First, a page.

5 Key Questions for Designing an Immersive Learning Program

For an international immersion program, COVID-19 literally stopped us in our tracks. Like so many educational organizations, we quickly pivoted online. Our team developed Global Citizen Year Academy, a virtual leadership program that allowed us to both increase and broaden our student community. Over two years we were able to reach nearly 1500 young people from 89 countries. When the ability to safely travel returned, we took the opportunity to deeply reflect on the why, how and what of our programming. In a collaborative design process we brought together our incredible educators, alumni, and curriculum designers, as well as insights from Gen-Z students and parents. The result is Take Action Lab, an immersive semester in Cape Town, South Africa, with the plan to add more locations in the coming years.

Here we share the design process of Take Action Lab, framed by a series of questions that started from our first, essential question:


1.What are the pressing needs for today’s young people and for the world?

At Global Citizen Year, we find constant inspiration in the moral courage demonstrated by the rising generation of young people. We knew we had to involve them directly when redesigning our program. We looked at our mission, we drew on our decade of experience, we considered the latest research on youth well-being, and we considered the biggest issues that we face as a world today. The answers were clear: hands-on real life experiences, a desire to make a meaningful contribution towards issues they cared about, to work with others from different backgrounds, to gain concrete skills, and to have joy and hope from their learning. These are the needs that directed our learning outcomes:


2. How do we design an educational experience that brings alive our learning outcomes?

From the results of our Harvard Impact Study we knew that our leadership curriculum in our online Academy was effective and we were able to channel deeper understandings and reflections through a more structured curriculum. We also knew our in-situ immersive experiences were transformational. Therefore we took the best from both and through a collaborative design experience the arc of Take Action Lab emerged. We backwards-designed against our learning outcomes so that all curriculum and experiences were intentionally connected to the purpose and intended objectives of the program. The four design principles we used were meaning-making, reflection, collaborative learning in and with the community, and experiential learning-by-doing. We will be measuring the impact of our program design against our learning outcomes this year and will make data-informed decisions to iterate on the program.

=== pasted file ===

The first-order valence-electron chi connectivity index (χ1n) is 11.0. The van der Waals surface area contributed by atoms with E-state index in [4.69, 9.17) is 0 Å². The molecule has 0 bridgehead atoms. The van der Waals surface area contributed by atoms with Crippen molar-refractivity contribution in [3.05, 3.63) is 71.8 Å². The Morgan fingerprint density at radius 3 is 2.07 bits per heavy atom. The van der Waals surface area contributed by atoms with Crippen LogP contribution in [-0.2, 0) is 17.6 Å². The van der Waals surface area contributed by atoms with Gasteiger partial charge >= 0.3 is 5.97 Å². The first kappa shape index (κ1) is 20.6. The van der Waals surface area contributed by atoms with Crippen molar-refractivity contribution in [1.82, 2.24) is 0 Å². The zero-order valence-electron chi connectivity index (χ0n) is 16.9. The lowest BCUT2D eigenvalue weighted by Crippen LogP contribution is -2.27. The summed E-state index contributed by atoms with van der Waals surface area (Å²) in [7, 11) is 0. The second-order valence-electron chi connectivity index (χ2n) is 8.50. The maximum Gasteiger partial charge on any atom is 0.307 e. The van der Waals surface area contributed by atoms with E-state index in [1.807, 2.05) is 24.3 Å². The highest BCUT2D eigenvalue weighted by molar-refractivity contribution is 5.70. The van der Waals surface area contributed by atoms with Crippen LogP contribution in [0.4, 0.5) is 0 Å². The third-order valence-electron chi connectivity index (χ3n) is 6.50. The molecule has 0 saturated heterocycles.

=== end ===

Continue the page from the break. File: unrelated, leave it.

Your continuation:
3. How do we prepare young people to get the most from this experience?

Our formal learning journey starts a full month before traveling abroad! Take Action Lab begins with a four-week virtual course, Foundations: Thinking as a Global Citizen, which prepares students to approach their time abroad with self-awareness, cultural humility, and a learning mindset. Guided by experienced instructors, students reflect deeply on identity, privilege, belonging, and what it means to be a responsible global citizen. This virtual course equips students with an introduction to the historical and social context in Cape Town and connects them with the cohort of students who they’ll be sharing this journey with. This level of preparation is rare among travel experiences, which often don’t offer advance training, or focus solely on learning about the “other” without reflection on the student’s role. The Foundations course works through concentric circles of inquiry, starting with the self and ultimately extending out to the people, place and history of Cape Town, South Africa.


4. How do young people effectively learn and engage with their host community? 

At the heart of the Take Action Lab experience is the Practicum: Transforming Intent into Action. Each student is matched with an apprenticeship and mentor at a South African organization advancing a human rights cause aligned with their interests, be that women’s empowerment, food sustainability or refugee rights. For 12-weeks, students collaborate on advancing the organization’s mission, and deepen their own awareness by working alongside experienced professionals and the communities they serve. There is also an incredible group of facilitators who will support students in their learning as well as help them get the most out of all that Cape Town has to offer through cultural immersion experiences.   


5. How do we make meaning and allow for deep reflection and learning?

The cycle of experiential learning demands ongoing reflection. Educational facilitators meet with smaller groups of students on a regular basis to help them process, reflect and deeply learn from their experience and from each other. This is when new insights about the self and the world emerge and where transformation happens. Importantly, in the final week before students return home, they participate in the final unit of our curriculum, Reflection: Looking Back, Moving Forward. Through guided reflection, students consider how they want to integrate their new perspectives into life going forward. This brings us full circle back to our mission: to broaden students’ perspective of what is possible and to fuel a future of positive impact.

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Global Citizen Year is moving forward as part of our new, larger brand: Tilting Futures. New name, same mission, expanded programs and impact.